The attack on Mumbai cut the tourist flow for a long time. Harassment by local people scares the hell out of tourists and they do not want to visit India because of these safety concerns.

Cultural differences also create problems for many travelers. Tourists wearing revealing clothes are often harassed by local people. It is recommended by the officials in many rural areas that tourists should not wear clothing which exposes any skin to avoid unwanted attention. . Many local drivers and shopkeepers try to exploit tourists and charge double or more for providing any services to them. Tourist destinations are also becoming more polluted day by day.

Peeing on the wallMost of Indians do not hesitate to spit anywhere, they throw garbage wherever they like and many men even pee in public places. Industrial pollution is adding a lot to this. Oil refinery smoke is deteriorating the beauty of the Taj Mahal, and coastal ecosystems and the Himalayas are being battered.

The Indian government’s insensitive approach towards public health is also affecting tourists. Many athletes chose to not attend recently held Commonwealth Games in New Delhi, citing security and health concerns.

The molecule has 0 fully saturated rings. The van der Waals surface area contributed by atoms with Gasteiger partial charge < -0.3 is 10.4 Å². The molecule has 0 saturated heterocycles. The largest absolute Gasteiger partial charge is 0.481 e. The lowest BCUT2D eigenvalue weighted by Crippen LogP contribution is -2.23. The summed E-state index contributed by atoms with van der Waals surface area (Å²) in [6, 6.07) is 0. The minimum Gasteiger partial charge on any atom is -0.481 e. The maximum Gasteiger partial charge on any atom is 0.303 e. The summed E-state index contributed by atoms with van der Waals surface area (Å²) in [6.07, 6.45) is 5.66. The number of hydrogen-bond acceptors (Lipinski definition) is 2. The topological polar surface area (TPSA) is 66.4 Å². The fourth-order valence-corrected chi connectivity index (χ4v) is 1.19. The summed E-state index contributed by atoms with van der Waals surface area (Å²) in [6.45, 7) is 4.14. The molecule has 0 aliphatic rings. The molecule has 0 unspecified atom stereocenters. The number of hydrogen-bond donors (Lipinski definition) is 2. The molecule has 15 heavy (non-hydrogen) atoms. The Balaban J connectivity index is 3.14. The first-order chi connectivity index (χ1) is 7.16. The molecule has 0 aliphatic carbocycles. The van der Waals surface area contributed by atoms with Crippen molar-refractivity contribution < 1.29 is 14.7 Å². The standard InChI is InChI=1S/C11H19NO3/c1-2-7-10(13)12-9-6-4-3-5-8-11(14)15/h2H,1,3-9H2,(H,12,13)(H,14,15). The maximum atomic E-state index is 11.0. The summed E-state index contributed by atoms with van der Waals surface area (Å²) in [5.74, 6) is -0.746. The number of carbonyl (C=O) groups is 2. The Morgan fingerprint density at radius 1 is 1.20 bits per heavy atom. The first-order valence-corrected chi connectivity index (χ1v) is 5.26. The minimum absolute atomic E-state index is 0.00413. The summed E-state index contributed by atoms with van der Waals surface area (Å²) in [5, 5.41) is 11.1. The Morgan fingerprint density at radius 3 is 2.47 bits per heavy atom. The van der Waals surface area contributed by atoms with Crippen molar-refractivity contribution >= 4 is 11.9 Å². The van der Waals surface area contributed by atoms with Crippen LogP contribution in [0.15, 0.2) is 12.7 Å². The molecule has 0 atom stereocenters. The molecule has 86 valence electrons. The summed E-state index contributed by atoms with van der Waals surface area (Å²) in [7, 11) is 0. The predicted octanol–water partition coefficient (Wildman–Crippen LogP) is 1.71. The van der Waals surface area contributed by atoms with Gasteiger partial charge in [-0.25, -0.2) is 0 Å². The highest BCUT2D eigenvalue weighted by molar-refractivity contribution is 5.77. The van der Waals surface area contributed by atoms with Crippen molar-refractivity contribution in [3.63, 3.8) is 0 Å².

graffiti on taj mahalMany Indians say there is a lack of public involvement in preserving cultural heritage. Most of famous monuments and forts in India are getting damaged due to local people not being educated about the financial value of tourism.

Indian masses needs to develop a consciousness to preserve the flora and fauna, the ancient monuments, scriptures and other archeological beauties.

India is a fascinating tourist destination with an amazing mix of ancient beauties, colorful folk and classical dances and above all hospitable people but a more friendly approach towards tourists could definitely help to drive the country towards capitalization of global tourism.

Pulin Shakur is a tour guide and driver in Mumbai. He wants to see his country pay more attention to global tourism and has written this editorial for Vagobond in an attempt to bring about positive social change.

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3 Comments